Huub Stevens

Hubertus Jozef Margaretha "Huub" Stevens (Dutch pronunciation: [ˈɦyp ˈsteː.və(n)s]; born 29 November 1953) is a Dutch former professional football manager and player.

Huub Stevens
Huub stevens.jpg
Stevens as manager of VfB Stuttgart in 2014
Personal information
Full name Hubertus Jozef Margaretha Stevens
Date of birth (1953-11-29) 29 November 1953 (age 67)
Place of birth Sittard, Netherlands
Height 1.81 m (5 ft 11 12 in)
Playing position(s) Defender
Senior career*
Years Team Apps (Gls)
1970–1975 Fortuna Sittard 104 (4)
1975–1986 PSV 293 (15)
Total 397 (19)
National team
1979–1985 Netherlands 18 (1)
Teams managed
1986–1993 PSV (youth)
1993–1996 Roda JC
1996–2002 Schalke 04
2002–2003 Hertha BSC
2004–2005 1. FC Köln
2005–2007 Roda JC
2007–2008 Hamburger SV
2008–2009 PSV
2009–2011 Red Bull Salzburg
2011–2012 Schalke 04
2013–2014 PAOK
2014 VfB Stuttgart
2014–2015 VfB Stuttgart
2015–2016 1899 Hoffenheim
2019 Schalke 04
* Senior club appearances and goals counted for the domestic league only

Playing careerEdit

Stevens was born in Sittard. While active, he played for Fortuna Sittard and PSV. During his time at PSV, he won the Eredivisie three times, the KNVB Cup once and also won the UEFA Cup once, in 1978. He also earned 18 caps for the Netherlands national team, scoring one goal.

Managerial careerEdit

Soon after beginning his career as head of youth development at PSV, where he helped bring and develop players and managers such as Nick Theslof,[1] in 1993, Stevens became the manager of Roda JC Kerkrade. From October 1996 to June 2002, he managed German Bundesliga side Schalke 04,[2] with whom he won the UEFA Cup in 1997 and the DFB-Pokal in 2001 and 2002. In 1999, Schalke fans picked Stevens as manager of the century.[3]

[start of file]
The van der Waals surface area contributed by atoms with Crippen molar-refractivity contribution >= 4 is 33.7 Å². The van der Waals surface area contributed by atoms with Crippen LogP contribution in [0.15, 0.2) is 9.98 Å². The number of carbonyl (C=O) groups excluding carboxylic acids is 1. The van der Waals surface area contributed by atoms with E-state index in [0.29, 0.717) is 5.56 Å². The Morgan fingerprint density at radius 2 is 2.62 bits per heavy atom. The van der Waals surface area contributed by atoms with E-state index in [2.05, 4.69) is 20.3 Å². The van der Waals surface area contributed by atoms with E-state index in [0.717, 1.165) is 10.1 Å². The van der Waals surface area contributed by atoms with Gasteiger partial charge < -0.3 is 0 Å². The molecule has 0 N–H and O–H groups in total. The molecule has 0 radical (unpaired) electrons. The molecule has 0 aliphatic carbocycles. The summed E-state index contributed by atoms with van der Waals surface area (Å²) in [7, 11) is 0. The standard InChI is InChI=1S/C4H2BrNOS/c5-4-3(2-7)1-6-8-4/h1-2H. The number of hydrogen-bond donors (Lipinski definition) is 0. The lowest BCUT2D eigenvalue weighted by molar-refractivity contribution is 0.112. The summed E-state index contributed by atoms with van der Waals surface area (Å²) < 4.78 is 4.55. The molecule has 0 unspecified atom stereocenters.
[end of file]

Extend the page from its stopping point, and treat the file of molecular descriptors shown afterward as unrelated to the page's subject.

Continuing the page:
Afterwards, Stevens was appointed manager of Hertha BSC,[4] but he was sacked on 4 December 2003.[5] He was then hired by 1. FC Köln, which he managed from 14 June 2004[6] to 27 May 2005, when he signed a two-year contract with Roda JC.[7] Under Stevens, 1. FC Köln became champions of the 2. Bundesliga and were promoted to the Bundesliga. Stevens was at Roda until he returned to the German Bundesliga, becoming the new manager of Hamburger SV on 2 February 2007.[8] By the time Stevens took over, the club was in the relegation zone. Results improved quite dramatically and led to Hamburg avoiding relegation and even finishing seventh in the league, thereby qualifying for the 2007 UEFA Intertoto Cup.

Stevens took over the managing vacancy at PSV after his Hamburg contract expired at the end of the 2007–08 season.[9] It was reported he signed a two-year contract with the Eindhoven club, a club he holds very dearly to his heart. However, on 28 January 2009, he resigned as manager,[10] after which he signed a contract with Red Bull Salzburg in the Austrian Bundesliga on 22 April 2009.[11]

 
Stevens with Salzburg

On 9 February 2010, Stevens extended his contract with Red Bull Salzburg until 2012,[12][13] but he was sacked on 8 April 2011.[14] On 27 September 2011, he returned to Schalke 04 and signed a contract lasting until 2013, following Ralf Rangnick's resignation.[15] On 16 December 2012, Stevens was sacked by Schalke.[16][17]

On 25 June 2013, Stevens became manager of Superleague Greece side PAOK.[18][19] PAOK terminated his contract on 2 March 2014 due to the club's poor results.[20][21]